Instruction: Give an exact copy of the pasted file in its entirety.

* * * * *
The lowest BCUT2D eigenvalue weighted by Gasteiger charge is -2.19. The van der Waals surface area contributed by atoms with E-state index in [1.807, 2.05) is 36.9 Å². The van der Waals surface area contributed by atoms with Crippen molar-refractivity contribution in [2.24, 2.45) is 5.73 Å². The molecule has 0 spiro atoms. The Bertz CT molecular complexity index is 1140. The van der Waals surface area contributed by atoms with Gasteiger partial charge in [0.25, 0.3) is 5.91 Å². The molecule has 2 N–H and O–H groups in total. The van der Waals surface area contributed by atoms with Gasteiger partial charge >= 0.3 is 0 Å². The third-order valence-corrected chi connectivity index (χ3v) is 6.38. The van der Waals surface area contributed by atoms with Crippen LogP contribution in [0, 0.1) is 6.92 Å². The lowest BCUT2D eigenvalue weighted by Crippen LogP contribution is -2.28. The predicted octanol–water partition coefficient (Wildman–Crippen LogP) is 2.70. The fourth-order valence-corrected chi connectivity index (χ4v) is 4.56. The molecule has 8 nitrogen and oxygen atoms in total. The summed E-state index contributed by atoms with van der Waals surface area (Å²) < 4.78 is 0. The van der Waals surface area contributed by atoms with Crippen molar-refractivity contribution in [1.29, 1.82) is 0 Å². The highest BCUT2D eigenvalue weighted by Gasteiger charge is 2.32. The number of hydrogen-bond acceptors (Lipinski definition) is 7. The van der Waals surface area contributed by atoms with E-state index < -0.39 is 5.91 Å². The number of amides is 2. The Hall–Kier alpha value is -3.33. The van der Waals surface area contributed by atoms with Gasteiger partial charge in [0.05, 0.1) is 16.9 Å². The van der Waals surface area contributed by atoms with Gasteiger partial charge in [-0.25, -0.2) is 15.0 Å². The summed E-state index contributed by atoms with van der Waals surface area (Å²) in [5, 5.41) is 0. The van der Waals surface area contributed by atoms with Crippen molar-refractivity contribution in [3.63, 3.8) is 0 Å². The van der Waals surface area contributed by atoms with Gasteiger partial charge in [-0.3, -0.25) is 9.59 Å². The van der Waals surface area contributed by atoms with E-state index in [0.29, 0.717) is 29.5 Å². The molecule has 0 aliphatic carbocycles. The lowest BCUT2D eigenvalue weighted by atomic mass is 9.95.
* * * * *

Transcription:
The lowest BCUT2D eigenvalue weighted by Gasteiger charge is -2.19. The van der Waals surface area contributed by atoms with E-state index in [1.807, 2.05) is 36.9 Å². The van der Waals surface area contributed by atoms with Crippen molar-refractivity contribution in [2.24, 2.45) is 5.73 Å². The molecule has 0 spiro atoms. The Bertz CT molecular complexity index is 1140. The van der Waals surface area contributed by atoms with Gasteiger partial charge in [0.25, 0.3) is 5.91 Å². The molecule has 2 N–H and O–H groups in total. The van der Waals surface area contributed by atoms with Gasteiger partial charge >= 0.3 is 0 Å². The third-order valence-corrected chi connectivity index (χ3v) is 6.38. The van der Waals surface area contributed by atoms with Crippen LogP contribution in [0, 0.1) is 6.92 Å². The lowest BCUT2D eigenvalue weighted by Crippen LogP contribution is -2.28. The predicted octanol–water partition coefficient (Wildman–Crippen LogP) is 2.70. The fourth-order valence-corrected chi connectivity index (χ4v) is 4.56. The molecule has 8 nitrogen and oxygen atoms in total. The summed E-state index contributed by atoms with van der Waals surface area (Å²) < 4.78 is 0. The van der Waals surface area contributed by atoms with Crippen molar-refractivity contribution in [1.29, 1.82) is 0 Å². The highest BCUT2D eigenvalue weighted by Gasteiger charge is 2.32. The number of hydrogen-bond acceptors (Lipinski definition) is 7. The van der Waals surface area contributed by atoms with E-state index < -0.39 is 5.91 Å². The number of amides is 2. The Hall–Kier alpha value is -3.33. The van der Waals surface area contributed by atoms with Gasteiger partial charge in [0.05, 0.1) is 16.9 Å². The van der Waals surface area contributed by atoms with Gasteiger partial charge in [-0.25, -0.2) is 15.0 Å². The summed E-state index contributed by atoms with van der Waals surface area (Å²) in [5, 5.41) is 0. The van der Waals surface area contributed by atoms with Crippen molar-refractivity contribution in [3.63, 3.8) is 0 Å². The van der Waals surface area contributed by atoms with Gasteiger partial charge in [-0.3, -0.25) is 9.59 Å². The van der Waals surface area contributed by atoms with E-state index in [0.29, 0.717) is 29.5 Å². The molecule has 0 aliphatic carbocycles. The lowest BCUT2D eigenvalue weighted by atomic mass is 9.95.